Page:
The procedure for the immunization of rats with renin was reinvestigated and optimal conditions for the formation of large amounts of antirenin within 3 weeks were established. This made possible the investigation of the effect on antigenicity of hog renin of treatment by enzymatic, chemical, immunochemical and physical procedures, known to exert profound effects on the structure of proteins, on the activity of other enzymes and on the immunologic specificity of antigens. These procedures included the digestion of renin by trypsin, papain, or pepsin, treatment with acid or alkali, exposure to carboxymethylation at various pH levels, reduction by various thiol compounds, depolymerization by urea, the detergent action of sodium dodecylsulfate, immunologic inactivation by antirenin, the blockade of functional groups by gold chloride and p-chloromercuribenzoate, nitroguanidination, and irradiation by x-rays or ultrasound.

Some of these treatments completely inactivated hog renin with respect to its enzymatic activity but spared to a variable extent the antigenic activity. Antirenin to unmodified hog renin is capable of inactivating the enzymatic activity of the renin of many animals but not of man. In no case was the antigenicity of modified hog renin so altered as to induce the formation of antirenin also capable of inactivating human renin.

Certain new properties of renin were established in the course of this study. It was shown that renin possesses an unusually high resistance to digestion by proteolytic enzymes. It can be exposed to reduction by cysteine without loss of activity, and subsequent exposure to atmospheric oxygen does not lead to its reoxidation. Exposure of renin to carboxymethylation in neutral solution results in complete inactivation of the pressor producing activity, but this activity can be protected by treatment with various thiol compounds. A reactive thiol group probably is not involved directly in the catalytic activity of renin. Renin which has been completely inactivated as a pressor agent by an excess of antirenin is still effective in the production of antirenin.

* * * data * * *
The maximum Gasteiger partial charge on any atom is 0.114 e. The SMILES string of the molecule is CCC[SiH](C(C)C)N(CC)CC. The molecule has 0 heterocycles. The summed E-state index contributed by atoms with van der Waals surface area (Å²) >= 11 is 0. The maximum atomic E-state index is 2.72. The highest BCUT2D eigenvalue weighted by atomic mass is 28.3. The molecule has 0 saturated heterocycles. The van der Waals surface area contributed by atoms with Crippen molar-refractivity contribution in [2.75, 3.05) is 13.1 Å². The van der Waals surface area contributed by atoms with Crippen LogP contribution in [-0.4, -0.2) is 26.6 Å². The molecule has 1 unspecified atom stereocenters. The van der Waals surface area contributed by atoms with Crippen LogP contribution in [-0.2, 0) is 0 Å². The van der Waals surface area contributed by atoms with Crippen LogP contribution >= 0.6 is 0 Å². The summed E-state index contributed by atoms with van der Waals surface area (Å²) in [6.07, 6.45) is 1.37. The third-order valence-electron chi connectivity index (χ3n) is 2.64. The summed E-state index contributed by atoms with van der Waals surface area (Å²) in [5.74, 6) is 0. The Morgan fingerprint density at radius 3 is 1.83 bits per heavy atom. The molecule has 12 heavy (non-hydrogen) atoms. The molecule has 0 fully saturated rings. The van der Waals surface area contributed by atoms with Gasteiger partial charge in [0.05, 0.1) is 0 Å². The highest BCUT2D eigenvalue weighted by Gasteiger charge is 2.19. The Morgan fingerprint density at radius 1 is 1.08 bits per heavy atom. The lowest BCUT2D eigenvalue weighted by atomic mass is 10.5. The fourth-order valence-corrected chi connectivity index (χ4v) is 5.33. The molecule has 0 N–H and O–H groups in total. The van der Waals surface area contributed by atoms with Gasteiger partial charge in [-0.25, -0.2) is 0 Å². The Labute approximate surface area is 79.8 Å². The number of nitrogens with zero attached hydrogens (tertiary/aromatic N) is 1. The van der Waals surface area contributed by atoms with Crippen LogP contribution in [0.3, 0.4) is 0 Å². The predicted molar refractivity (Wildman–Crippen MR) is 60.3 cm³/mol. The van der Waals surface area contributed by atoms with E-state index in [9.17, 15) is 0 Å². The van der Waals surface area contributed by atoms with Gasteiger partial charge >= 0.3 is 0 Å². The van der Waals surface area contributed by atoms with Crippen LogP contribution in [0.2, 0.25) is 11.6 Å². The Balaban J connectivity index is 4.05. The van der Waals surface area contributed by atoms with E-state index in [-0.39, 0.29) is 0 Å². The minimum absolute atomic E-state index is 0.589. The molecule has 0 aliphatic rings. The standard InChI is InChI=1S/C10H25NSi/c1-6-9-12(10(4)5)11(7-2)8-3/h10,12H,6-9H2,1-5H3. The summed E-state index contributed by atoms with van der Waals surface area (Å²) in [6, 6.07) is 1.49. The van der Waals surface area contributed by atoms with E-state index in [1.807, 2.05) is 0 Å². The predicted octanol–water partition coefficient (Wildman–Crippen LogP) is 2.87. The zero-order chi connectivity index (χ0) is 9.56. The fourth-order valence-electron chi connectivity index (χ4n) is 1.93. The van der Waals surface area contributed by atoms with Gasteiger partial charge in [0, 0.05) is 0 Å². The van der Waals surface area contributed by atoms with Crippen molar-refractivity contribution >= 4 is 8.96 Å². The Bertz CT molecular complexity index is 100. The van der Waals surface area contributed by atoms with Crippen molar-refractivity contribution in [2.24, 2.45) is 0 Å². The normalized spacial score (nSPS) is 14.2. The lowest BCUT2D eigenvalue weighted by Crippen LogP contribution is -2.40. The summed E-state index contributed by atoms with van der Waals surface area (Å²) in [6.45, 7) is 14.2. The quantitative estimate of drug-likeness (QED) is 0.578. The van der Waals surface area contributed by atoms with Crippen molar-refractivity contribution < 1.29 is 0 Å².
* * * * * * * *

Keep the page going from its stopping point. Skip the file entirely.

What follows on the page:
Various observations have been summarized in the proceedings of a recent symposium (6) which suggest that the suppression of antibody formation against antigen complexed with excess antibody is a general phenomenon. This does not apply to the renin-antirenin complex produced in vitro, for the product of this reaction remains antigenic, and retains the property of inducing the formation of antirenin. The choice of the species for immunization was found to be a determinant in the efficiency of the resulting antirenin to cross-react with renin of different species.

A distinction between enzymatically and antigenically active sites has become possible since complex formation, which abolishes the antigenicity of renin, retains its catalytic (pressor) activity (2), whereas various procedures which abolish the enzymatic activity of renin fail to destroy its ability to induce the formation of antirenin (Table V).

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